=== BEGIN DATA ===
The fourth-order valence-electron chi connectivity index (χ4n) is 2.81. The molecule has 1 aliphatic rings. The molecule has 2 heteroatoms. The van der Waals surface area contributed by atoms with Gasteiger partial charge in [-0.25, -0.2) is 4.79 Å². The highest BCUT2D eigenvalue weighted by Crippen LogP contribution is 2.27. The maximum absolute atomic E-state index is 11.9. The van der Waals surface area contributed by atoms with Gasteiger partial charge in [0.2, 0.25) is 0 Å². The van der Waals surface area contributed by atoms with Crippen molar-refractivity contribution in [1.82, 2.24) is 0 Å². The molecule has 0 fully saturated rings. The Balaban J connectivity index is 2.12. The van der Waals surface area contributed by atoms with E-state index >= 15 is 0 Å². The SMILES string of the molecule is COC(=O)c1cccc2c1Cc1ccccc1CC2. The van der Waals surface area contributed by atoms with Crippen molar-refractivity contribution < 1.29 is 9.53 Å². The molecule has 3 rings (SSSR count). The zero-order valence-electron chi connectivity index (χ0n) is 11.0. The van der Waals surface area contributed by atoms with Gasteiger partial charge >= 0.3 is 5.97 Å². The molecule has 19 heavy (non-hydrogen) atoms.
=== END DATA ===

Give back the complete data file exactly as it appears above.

The fourth-order valence-electron chi connectivity index (χ4n) is 2.81. The molecule has 1 aliphatic rings. The molecule has 2 heteroatoms. The van der Waals surface area contributed by atoms with Gasteiger partial charge in [-0.25, -0.2) is 4.79 Å². The highest BCUT2D eigenvalue weighted by Crippen LogP contribution is 2.27. The maximum absolute atomic E-state index is 11.9. The van der Waals surface area contributed by atoms with Gasteiger partial charge in [0.2, 0.25) is 0 Å². The van der Waals surface area contributed by atoms with Crippen molar-refractivity contribution in [1.82, 2.24) is 0 Å². The molecule has 0 fully saturated rings. The Balaban J connectivity index is 2.12. The van der Waals surface area contributed by atoms with E-state index >= 15 is 0 Å². The SMILES string of the molecule is COC(=O)c1cccc2c1Cc1ccccc1CC2. The van der Waals surface area contributed by atoms with Crippen molar-refractivity contribution < 1.29 is 9.53 Å². The molecule has 3 rings (SSSR count). The zero-order valence-electron chi connectivity index (χ0n) is 11.0. The van der Waals surface area contributed by atoms with Gasteiger partial charge >= 0.3 is 5.97 Å². The molecule has 19 heavy (non-hydrogen) atoms.